Ezekiel's first assignment as a prophet is one that, had it been mine, probably would have made me resign my position as regional prophet right there on the spot.

According to chapters four and five, here's what he had to do.  Not just say to the people, "Woe are you."  No.  Not at all.

1.  Find a clay tablet and draw a map of the city of Jerusalem on it.

2.  Make little models of seige works, a ramp, surrounding enemy camps, and battering rams.

3.  Place an iron pan between toy city and self and look at it.

4.  Attack the toy city.

5.  Lie on self's left side, one day for each year of sin of Israel.  This totals 390 days.

6.  After 390 days, give the left side a break and roll onto the right.  One day for each year of sin for Judah.  This totals 40 days.

7.  The LORD will personally tie self with ropes to prevent any rolling over and cheating.

8.  Prophecy against toy city.

9.  Since self will need to eat, here is how to prepare food:
  • Measure out necessary food and water before hand.
  • To bake the food, make a fire out of poo.  Since self is tied up and unable to move, may as well use own poo.
  • But, since self does not wish to defile self in this way, cow poo may be substituted instead.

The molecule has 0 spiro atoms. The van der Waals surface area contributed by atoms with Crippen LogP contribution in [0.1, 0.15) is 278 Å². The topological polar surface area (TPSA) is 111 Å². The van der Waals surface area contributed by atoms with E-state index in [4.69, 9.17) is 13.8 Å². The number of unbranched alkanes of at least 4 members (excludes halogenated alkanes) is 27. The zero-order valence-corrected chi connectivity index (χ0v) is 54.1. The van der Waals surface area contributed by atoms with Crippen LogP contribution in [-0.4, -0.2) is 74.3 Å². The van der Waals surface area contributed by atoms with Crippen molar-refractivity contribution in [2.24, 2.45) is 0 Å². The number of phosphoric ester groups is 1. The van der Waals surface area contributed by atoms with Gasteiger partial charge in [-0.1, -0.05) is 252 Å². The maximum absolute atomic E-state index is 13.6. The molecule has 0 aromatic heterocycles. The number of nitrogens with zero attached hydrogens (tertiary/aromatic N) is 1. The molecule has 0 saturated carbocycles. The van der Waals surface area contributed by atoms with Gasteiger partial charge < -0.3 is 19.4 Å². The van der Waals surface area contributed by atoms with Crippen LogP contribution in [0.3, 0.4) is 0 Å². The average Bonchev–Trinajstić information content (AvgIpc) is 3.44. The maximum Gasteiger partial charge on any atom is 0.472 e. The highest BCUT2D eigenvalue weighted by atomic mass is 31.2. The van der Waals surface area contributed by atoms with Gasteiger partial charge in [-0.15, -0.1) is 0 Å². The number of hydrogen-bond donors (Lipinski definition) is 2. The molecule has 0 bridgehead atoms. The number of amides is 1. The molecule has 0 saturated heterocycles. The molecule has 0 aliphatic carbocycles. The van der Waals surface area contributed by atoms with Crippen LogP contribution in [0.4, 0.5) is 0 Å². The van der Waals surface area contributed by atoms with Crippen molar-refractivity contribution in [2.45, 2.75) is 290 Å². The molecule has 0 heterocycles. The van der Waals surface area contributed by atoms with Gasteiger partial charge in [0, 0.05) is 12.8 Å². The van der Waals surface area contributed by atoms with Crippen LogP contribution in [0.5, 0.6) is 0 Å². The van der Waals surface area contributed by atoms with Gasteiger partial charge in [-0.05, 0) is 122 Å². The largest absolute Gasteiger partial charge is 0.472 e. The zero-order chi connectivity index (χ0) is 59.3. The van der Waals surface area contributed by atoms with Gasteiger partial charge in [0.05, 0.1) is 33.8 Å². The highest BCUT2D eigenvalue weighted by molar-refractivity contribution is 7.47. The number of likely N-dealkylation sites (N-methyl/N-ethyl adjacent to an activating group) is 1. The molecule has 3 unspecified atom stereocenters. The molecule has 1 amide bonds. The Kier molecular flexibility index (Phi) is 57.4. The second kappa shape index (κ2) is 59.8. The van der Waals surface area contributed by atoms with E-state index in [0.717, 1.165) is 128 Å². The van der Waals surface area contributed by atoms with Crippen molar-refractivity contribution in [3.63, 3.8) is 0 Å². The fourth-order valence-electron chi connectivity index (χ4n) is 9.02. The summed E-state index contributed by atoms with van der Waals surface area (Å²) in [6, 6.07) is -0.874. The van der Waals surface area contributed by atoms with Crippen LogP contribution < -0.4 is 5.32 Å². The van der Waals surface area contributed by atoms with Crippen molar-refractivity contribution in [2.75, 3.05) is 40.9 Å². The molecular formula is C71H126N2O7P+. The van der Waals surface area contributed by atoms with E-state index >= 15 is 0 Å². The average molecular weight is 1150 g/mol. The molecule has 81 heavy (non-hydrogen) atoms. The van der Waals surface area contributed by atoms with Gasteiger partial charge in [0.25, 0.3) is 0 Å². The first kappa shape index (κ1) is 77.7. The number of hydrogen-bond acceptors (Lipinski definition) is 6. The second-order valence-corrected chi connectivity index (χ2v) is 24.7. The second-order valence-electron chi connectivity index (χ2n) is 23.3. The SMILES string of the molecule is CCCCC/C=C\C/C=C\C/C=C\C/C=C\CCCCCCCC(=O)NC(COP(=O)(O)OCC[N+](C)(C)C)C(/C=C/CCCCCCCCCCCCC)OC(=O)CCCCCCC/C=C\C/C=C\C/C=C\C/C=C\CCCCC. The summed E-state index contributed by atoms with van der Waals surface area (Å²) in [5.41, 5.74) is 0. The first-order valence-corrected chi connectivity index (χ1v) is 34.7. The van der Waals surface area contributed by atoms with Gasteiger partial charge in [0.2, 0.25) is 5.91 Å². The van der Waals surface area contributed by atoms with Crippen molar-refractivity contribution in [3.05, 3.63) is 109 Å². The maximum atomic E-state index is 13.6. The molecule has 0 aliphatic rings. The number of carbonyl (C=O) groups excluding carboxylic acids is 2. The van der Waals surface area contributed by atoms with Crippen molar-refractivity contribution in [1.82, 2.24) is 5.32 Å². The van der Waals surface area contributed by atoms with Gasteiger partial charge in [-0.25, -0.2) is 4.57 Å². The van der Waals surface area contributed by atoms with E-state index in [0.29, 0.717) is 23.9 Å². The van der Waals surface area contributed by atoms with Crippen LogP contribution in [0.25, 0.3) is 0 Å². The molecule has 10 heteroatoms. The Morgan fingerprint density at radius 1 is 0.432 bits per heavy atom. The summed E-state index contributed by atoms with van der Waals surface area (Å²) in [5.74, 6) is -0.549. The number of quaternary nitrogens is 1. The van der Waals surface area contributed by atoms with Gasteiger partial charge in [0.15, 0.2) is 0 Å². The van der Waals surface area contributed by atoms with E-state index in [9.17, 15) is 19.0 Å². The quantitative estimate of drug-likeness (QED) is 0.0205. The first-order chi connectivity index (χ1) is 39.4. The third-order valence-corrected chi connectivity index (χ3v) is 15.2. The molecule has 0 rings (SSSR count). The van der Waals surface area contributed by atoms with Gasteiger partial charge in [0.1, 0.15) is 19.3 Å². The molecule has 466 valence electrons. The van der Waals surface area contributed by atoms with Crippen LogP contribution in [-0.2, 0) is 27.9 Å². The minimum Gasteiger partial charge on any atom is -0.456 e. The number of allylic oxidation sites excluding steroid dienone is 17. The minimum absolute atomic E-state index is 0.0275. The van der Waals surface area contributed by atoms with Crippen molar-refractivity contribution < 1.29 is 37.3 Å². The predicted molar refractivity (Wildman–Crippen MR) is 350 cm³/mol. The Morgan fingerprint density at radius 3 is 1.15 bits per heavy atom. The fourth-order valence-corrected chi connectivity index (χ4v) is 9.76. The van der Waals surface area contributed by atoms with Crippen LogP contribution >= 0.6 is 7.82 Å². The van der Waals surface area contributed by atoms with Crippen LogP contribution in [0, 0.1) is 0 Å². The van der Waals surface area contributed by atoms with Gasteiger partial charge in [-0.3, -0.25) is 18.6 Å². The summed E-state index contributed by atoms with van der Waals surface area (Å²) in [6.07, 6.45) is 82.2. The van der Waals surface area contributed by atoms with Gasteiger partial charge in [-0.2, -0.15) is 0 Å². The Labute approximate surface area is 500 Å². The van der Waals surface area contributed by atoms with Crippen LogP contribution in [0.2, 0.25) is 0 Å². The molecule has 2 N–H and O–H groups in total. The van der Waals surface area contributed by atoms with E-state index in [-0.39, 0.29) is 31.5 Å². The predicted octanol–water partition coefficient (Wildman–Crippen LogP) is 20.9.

10.  Shave head and beard and divide hair into three parts.

11.  Burn 1/3 of hair inside toy city.

12.  Use a sword to chop up 1/3 of hair around toy city.

13.  Scatter the remaining 1/3 of hair in the wind.

14.  Save a lock and tuck it in belt.

After all of that, the LORD interpreted the message He was sending.  But can you imagine carrying this out?  And I get all bent out of shape thinking that people will wonder if I'm out of my mind for randomly knocking on their doors to share Jesus.  Ezekiel was probably called crazy for sure.

Monday, January 18, 2010

The Point

Thank you to all who have prayed for our Sunday School class!  God has been working in hearts, and it is so fun to watch.  The feedback I have received has been positive, with people learning and being challenged in ways they can apply to their everyday lives.  Attendance has also just about doubled, and we keep having to add tables so we have enough room for everyone.  So...keep the prayers coming!